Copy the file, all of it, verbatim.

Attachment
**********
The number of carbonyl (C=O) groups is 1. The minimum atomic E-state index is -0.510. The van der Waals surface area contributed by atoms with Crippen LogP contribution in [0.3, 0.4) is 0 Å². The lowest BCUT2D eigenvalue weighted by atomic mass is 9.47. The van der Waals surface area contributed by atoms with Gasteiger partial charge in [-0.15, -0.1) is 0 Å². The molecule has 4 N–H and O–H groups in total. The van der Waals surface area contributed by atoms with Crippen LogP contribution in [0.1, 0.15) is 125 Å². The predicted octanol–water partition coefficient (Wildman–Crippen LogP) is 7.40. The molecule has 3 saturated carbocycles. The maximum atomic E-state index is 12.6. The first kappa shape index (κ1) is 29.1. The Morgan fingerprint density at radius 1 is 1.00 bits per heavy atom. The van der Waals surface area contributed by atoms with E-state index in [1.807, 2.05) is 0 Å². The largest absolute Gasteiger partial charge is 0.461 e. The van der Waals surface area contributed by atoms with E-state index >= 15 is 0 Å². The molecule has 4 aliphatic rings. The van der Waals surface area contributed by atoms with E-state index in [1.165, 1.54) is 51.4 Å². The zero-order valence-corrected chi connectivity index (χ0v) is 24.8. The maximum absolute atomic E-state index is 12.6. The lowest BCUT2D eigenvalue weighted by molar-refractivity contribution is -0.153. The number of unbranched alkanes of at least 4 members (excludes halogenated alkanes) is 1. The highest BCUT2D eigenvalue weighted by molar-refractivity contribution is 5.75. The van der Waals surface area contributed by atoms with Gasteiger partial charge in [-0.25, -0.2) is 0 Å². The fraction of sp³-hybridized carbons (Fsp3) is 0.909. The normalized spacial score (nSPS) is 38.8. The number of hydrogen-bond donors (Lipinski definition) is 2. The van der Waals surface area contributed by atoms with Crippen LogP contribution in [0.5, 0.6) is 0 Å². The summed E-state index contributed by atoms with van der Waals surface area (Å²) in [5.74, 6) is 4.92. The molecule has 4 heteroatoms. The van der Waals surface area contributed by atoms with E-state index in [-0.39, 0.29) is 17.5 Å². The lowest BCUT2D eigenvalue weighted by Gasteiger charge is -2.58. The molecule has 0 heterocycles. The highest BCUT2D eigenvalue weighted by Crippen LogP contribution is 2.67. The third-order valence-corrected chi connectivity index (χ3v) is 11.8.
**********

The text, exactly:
The number of carbonyl (C=O) groups is 1. The minimum atomic E-state index is -0.510. The van der Waals surface area contributed by atoms with Crippen LogP contribution in [0.3, 0.4) is 0 Å². The lowest BCUT2D eigenvalue weighted by atomic mass is 9.47. The van der Waals surface area contributed by atoms with Gasteiger partial charge in [-0.15, -0.1) is 0 Å². The molecule has 4 N–H and O–H groups in total. The van der Waals surface area contributed by atoms with Crippen LogP contribution in [0.1, 0.15) is 125 Å². The predicted octanol–water partition coefficient (Wildman–Crippen LogP) is 7.40. The molecule has 3 saturated carbocycles. The maximum atomic E-state index is 12.6. The first kappa shape index (κ1) is 29.1. The Morgan fingerprint density at radius 1 is 1.00 bits per heavy atom. The van der Waals surface area contributed by atoms with E-state index in [1.807, 2.05) is 0 Å². The largest absolute Gasteiger partial charge is 0.461 e. The van der Waals surface area contributed by atoms with E-state index >= 15 is 0 Å². The molecule has 4 aliphatic rings. The van der Waals surface area contributed by atoms with E-state index in [1.165, 1.54) is 51.4 Å². The zero-order valence-corrected chi connectivity index (χ0v) is 24.8. The maximum absolute atomic E-state index is 12.6. The lowest BCUT2D eigenvalue weighted by molar-refractivity contribution is -0.153. The number of unbranched alkanes of at least 4 members (excludes halogenated alkanes) is 1. The highest BCUT2D eigenvalue weighted by molar-refractivity contribution is 5.75. The van der Waals surface area contributed by atoms with Gasteiger partial charge in [-0.25, -0.2) is 0 Å². The fraction of sp³-hybridized carbons (Fsp3) is 0.909. The normalized spacial score (nSPS) is 38.8. The number of hydrogen-bond donors (Lipinski definition) is 2. The van der Waals surface area contributed by atoms with Crippen LogP contribution in [0.5, 0.6) is 0 Å². The summed E-state index contributed by atoms with van der Waals surface area (Å²) in [5.74, 6) is 4.92. The molecule has 4 heteroatoms. The van der Waals surface area contributed by atoms with E-state index in [-0.39, 0.29) is 17.5 Å². The lowest BCUT2D eigenvalue weighted by Gasteiger charge is -2.58. The molecule has 0 heterocycles. The highest BCUT2D eigenvalue weighted by Crippen LogP contribution is 2.67. The third-order valence-corrected chi connectivity index (χ3v) is 11.8.